Is Fascism an Ideology?

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Is Fascism an Ideology?

It is impossible to judge whether Fascism fits into the category of an ideology without considering what an ideology actually is. There are many slightly different definitions of ideology Andrew Heywood’s being;

“An ideology is a more or less coherent set of ideas that provides the basis for organised political action, whether this is intended to preserve, modify or overthrow the existing system of power. All ideologies therefore have the following features:

  1. They offer an account of the existing order, usually in the form of a ‘world view’
  2. They advance a model of a desired future, a vision of the ‘good society’
  3. They explain how political change can and should be brought about – how to get from (A) to (B)” 

                                                                                                (Heywood, 2007)

It is clear then that fascism disobeys the majority of the defining characteristic of a traditional ideology, lacking coherence to the point of inherent internal conflictions and whilst offering an account of the existing order and a rudimentary method of political change through conflict it appears to have little idea, nor the interest in, what to do if it actually achieves its goal.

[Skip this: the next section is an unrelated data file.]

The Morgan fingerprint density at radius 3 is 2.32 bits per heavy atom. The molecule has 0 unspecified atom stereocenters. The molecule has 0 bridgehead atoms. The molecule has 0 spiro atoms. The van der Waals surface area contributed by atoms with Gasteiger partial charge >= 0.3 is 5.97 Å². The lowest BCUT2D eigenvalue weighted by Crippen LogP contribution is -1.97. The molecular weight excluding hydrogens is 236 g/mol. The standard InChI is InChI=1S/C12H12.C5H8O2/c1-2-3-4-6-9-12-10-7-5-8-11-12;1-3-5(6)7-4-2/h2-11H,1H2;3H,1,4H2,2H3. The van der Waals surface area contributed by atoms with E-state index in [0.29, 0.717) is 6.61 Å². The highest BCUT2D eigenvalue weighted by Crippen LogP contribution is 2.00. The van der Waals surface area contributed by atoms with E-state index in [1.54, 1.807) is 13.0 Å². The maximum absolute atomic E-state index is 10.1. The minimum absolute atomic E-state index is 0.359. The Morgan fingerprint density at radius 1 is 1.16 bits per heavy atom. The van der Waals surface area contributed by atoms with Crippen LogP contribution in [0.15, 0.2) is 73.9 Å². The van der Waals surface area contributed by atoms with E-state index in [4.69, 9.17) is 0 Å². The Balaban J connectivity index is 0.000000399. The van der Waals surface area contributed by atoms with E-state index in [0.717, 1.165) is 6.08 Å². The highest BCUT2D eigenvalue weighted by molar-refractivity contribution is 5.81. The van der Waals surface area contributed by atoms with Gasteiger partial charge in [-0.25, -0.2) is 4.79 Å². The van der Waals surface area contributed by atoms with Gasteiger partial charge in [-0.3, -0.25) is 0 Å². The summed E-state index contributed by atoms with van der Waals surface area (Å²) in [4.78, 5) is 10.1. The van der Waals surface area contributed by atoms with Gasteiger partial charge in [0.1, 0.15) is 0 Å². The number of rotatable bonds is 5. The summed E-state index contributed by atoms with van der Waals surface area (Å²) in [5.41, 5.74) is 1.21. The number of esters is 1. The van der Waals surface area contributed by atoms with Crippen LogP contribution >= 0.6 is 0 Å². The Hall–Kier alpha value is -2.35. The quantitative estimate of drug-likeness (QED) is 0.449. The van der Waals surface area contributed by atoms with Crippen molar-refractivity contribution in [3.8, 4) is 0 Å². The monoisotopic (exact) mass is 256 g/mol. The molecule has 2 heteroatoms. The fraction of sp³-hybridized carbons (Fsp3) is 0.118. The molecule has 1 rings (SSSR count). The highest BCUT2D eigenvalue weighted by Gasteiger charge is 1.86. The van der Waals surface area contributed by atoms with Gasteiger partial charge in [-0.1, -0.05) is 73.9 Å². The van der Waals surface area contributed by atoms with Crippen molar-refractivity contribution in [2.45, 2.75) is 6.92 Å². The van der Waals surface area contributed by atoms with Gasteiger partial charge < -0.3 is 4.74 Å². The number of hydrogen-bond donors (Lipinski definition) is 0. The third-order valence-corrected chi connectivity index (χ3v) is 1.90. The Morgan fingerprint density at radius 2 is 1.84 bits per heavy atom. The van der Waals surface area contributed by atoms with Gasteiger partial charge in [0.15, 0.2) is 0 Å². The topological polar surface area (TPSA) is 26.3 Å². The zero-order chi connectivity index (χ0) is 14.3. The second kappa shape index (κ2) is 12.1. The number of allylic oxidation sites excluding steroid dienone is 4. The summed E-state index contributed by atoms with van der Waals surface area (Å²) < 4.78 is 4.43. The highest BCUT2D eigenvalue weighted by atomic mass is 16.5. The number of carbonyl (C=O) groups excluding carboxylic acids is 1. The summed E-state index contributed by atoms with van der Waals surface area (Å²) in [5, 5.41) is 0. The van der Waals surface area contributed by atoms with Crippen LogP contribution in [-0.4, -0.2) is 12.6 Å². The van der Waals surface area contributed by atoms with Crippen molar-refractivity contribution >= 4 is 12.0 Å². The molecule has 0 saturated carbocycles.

Fascism is seemingly comprised of and defined by what is disagrees with rather than its actual beliefs.

“Fascism thus has a strong ‘anti-character’: it is anti-rational, anti-liberal, anti-conservative, anti-capitalist, anti- bourgeois, anti-communist and so on.”

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                                                                                                 (Heywood, 2007)

 This nihilist approach is a key challenge to Fascisms claim of political ideological status and whilst to a degree this is common of many ideologies its antagonistic nature is so pronounced that it seems to consume the majority of its doctrine, leaving it with little or no ideological substance. ...

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